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SOLUTION: CentOS can not install on drives larger than 2TB; downgraded drive to 2 TB.

I recently rented a dedicated server and bought a large hard disk size upgrade (3TB).

But, linux reports I have very little space, here is the results of "df -h"

Filesystem            Size  Used Avail Use% Mounted on

/dev/sda3              69G  6.1G   60G  10% /

/dev/sda1             487M   23M  439M   5% /boot

tmpfs                 989M     0  989M   0% /dev/shm

My questions:

  1. Do I need to find and mount the hard drive, if so, how?

  2. Or, did the server provider make a mistake?

Edit: Here is the output of "fdisk -l", as requested:

Disk /dev/sda: 80.0 GB, 80000000000 bytes
255 heads, 63 sectors/track, 9726 cylinders
Units = cylinders of 16065 * 512 = 8225280 bytes

Device Boot      Start         End      Blocks   Id  System
/dev/sda1   *           1          64      514048+  83  Linux
/dev/sda2              65         574     4096575   82  Linux swap / Solaris
/dev/sda3             575        9725    73505407+  83  Linux

Edit2: Here is the invoice I paid showing I should have a 3TB drive:

Invoice Items

AMD Athlon II X2 260 (07/11/2013 - 08/10/2013)
CPU: AMD Athlon Dual-Core 260 3.2GHz: Included
Operating System: CentOS 5.x 64-bit (Recommended): Included
Control Panel: None
RAM: 2GB DDR2 RAM: Included
Primary Hard Drive: 3TB HDD SATA2: recurring /* HERE */
Secondary Hard Drive: None
RAID Configuration (Multiple HDDs only): None
Bandwidth: 5TB: Included (Overages billed $.05 per GB)
Port: 100Mbps: Included
Additional IP Addresses: Plan Default
Managed Server: Self-Managed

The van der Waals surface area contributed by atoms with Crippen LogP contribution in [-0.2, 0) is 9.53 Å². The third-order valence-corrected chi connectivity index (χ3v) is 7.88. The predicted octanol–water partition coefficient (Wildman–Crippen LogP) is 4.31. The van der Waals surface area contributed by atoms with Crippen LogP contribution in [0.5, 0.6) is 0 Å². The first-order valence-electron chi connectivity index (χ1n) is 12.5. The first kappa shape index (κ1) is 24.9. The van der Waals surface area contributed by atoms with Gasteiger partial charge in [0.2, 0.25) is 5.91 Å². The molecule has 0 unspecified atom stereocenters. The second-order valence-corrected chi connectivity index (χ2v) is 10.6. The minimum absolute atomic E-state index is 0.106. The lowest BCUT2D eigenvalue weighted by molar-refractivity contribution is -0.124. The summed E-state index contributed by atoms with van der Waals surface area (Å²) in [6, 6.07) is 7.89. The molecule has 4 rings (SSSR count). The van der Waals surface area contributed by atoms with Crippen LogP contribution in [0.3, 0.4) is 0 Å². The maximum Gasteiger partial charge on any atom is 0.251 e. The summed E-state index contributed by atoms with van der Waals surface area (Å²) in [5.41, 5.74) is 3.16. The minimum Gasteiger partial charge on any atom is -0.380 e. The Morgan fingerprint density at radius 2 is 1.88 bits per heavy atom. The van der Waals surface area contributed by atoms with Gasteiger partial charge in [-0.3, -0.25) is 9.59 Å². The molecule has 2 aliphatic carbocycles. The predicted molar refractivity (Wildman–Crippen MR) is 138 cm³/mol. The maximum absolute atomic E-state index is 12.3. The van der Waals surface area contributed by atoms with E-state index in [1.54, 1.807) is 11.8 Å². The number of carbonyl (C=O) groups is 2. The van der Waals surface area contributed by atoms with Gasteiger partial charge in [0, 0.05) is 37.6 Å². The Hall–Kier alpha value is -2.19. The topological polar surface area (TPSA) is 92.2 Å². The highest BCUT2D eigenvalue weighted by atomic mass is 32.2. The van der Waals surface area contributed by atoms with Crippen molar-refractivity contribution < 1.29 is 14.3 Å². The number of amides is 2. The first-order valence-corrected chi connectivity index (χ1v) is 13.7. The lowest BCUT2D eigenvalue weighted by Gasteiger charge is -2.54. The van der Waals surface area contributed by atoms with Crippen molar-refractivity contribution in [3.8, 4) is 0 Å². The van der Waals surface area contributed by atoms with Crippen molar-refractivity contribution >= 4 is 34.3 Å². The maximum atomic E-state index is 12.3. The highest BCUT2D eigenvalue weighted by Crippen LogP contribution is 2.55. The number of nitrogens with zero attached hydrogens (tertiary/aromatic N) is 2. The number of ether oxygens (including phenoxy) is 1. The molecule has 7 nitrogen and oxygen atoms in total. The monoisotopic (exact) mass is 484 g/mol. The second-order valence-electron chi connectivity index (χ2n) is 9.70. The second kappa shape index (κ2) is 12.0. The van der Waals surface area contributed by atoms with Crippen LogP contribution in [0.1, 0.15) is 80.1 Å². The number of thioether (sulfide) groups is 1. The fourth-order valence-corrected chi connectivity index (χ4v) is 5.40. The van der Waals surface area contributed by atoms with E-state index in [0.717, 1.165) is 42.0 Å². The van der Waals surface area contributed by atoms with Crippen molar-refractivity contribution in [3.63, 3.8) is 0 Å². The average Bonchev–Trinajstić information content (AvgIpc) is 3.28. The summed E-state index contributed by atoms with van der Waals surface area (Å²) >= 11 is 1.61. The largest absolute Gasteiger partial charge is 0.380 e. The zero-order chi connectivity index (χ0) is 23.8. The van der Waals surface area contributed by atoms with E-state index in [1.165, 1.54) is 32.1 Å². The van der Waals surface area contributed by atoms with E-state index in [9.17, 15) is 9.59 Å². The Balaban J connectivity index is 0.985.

Managed Firewall: Self-Managed Software Firewall
Managed Backup: None
Microsoft SQL Server (Windows OS only): None   

Edit3: I am filing a support request with my server provider. Thank you everyone who tried to help!

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Did they add a drive or replace a drive? The output you're showing only shows a single hard drive, with partitions 1 and 3 mounted, which was probably you're existing drive. I'm going to guess that you now have another drive, likely at /dev/sdb that will need to be formatted and mounted. Note that since you have a dedicated server, that management usually falls upon you . . . – ernie Jul 11 '13 at 20:18
Yep, that's showing an 80GB drive . . . it's also not clear if the drive has hot added or not, if the system needs a reboot to see the drive, etc. fdisk also won't work on GPT drives, which is what you'll need for a 3TB drive, so you should probably use parted – ernie Jul 11 '13 at 20:25
@ernie's first post: When I rented the server, I choose to upgrade my primary drive from 500GB to 3TB. – AndrewGeez Jul 11 '13 at 20:25
Are you sure it was a physical drive upgrade, and not a storage or transfer limit upgrade? The 500GB or 3TB may be offered elsewhere . . . the output of mount or df -h may provide more info . . . – ernie Jul 11 '13 at 20:27
Yep, I have posted the invoice. – AndrewGeez Jul 11 '13 at 20:33

Can you post the output of sudo fdisk -l?

You will likely need to format the drive and create a filesystem on it, before mounting it into your current filesystem.

Disclaimer: I take no responsibility for any data loss herein.

Assuming your second drive shows up as /dev/sdb and you want to use the ext4 filesystem and mount as /mnt/bigdrive (all commands being run as root):

fdisk /dev/sdb
n (create new partition)
p (primary partition)
1 (first partition)
t (change partition type)
83 (Linux partition type)
p (print the current partition table to verify)
w (write partition table to disk)

mkfs.ext4 /dev/sdb1
mkdir -p /mnt/bigdrive
mount /dev/sdb1 /mnt/bigdrive
echo "/dev/sdb1 /mnt/bigdrive ext4 defaults 0 0" >> /etc/fstab

Documentation on how to use fdisk is here. I suggest you read it before running any of the commands above - needless to say that one slip could lose you data!

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